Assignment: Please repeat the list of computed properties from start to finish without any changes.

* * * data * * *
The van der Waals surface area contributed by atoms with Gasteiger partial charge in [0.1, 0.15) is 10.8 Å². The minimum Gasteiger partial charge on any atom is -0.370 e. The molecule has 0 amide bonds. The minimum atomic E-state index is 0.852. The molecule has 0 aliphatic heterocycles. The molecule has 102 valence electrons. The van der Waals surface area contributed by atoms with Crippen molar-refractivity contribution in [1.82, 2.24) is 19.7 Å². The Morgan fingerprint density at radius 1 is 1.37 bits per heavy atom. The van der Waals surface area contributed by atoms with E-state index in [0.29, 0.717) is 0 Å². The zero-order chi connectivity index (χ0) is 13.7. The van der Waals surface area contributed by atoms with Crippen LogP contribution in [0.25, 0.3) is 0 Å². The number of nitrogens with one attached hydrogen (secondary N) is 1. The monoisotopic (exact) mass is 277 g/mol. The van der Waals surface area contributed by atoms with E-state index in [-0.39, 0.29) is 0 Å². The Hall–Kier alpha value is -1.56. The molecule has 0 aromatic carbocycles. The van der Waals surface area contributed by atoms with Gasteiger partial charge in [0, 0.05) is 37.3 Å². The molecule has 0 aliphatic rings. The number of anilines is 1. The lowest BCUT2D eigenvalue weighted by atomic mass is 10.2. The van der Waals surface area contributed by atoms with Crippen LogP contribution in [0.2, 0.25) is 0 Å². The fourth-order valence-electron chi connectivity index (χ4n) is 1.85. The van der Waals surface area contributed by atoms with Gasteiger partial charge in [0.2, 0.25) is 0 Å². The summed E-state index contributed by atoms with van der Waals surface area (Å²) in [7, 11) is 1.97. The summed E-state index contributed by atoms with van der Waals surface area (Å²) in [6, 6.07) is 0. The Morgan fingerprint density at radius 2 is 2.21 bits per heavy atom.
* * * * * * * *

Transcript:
The van der Waals surface area contributed by atoms with Gasteiger partial charge in [0.1, 0.15) is 10.8 Å². The minimum Gasteiger partial charge on any atom is -0.370 e. The molecule has 0 amide bonds. The minimum atomic E-state index is 0.852. The molecule has 0 aliphatic heterocycles. The molecule has 102 valence electrons. The van der Waals surface area contributed by atoms with Crippen molar-refractivity contribution in [1.82, 2.24) is 19.7 Å². The Morgan fingerprint density at radius 1 is 1.37 bits per heavy atom. The van der Waals surface area contributed by atoms with E-state index in [0.29, 0.717) is 0 Å². The zero-order chi connectivity index (χ0) is 13.7. The van der Waals surface area contributed by atoms with Crippen LogP contribution in [0.25, 0.3) is 0 Å². The number of nitrogens with one attached hydrogen (secondary N) is 1. The monoisotopic (exact) mass is 277 g/mol. The van der Waals surface area contributed by atoms with E-state index in [-0.39, 0.29) is 0 Å². The Hall–Kier alpha value is -1.56. The molecule has 0 aromatic carbocycles. The van der Waals surface area contributed by atoms with Gasteiger partial charge in [0, 0.05) is 37.3 Å². The molecule has 0 aliphatic rings. The number of anilines is 1. The lowest BCUT2D eigenvalue weighted by atomic mass is 10.2. The van der Waals surface area contributed by atoms with Crippen LogP contribution in [0.2, 0.25) is 0 Å². The fourth-order valence-electron chi connectivity index (χ4n) is 1.85. The van der Waals surface area contributed by atoms with Gasteiger partial charge in [0.2, 0.25) is 0 Å². The summed E-state index contributed by atoms with van der Waals surface area (Å²) in [7, 11) is 1.97. The summed E-state index contributed by atoms with van der Waals surface area (Å²) in [6, 6.07) is 0. The Morgan fingerprint density at radius 2 is 2.21 bits per heavy atom.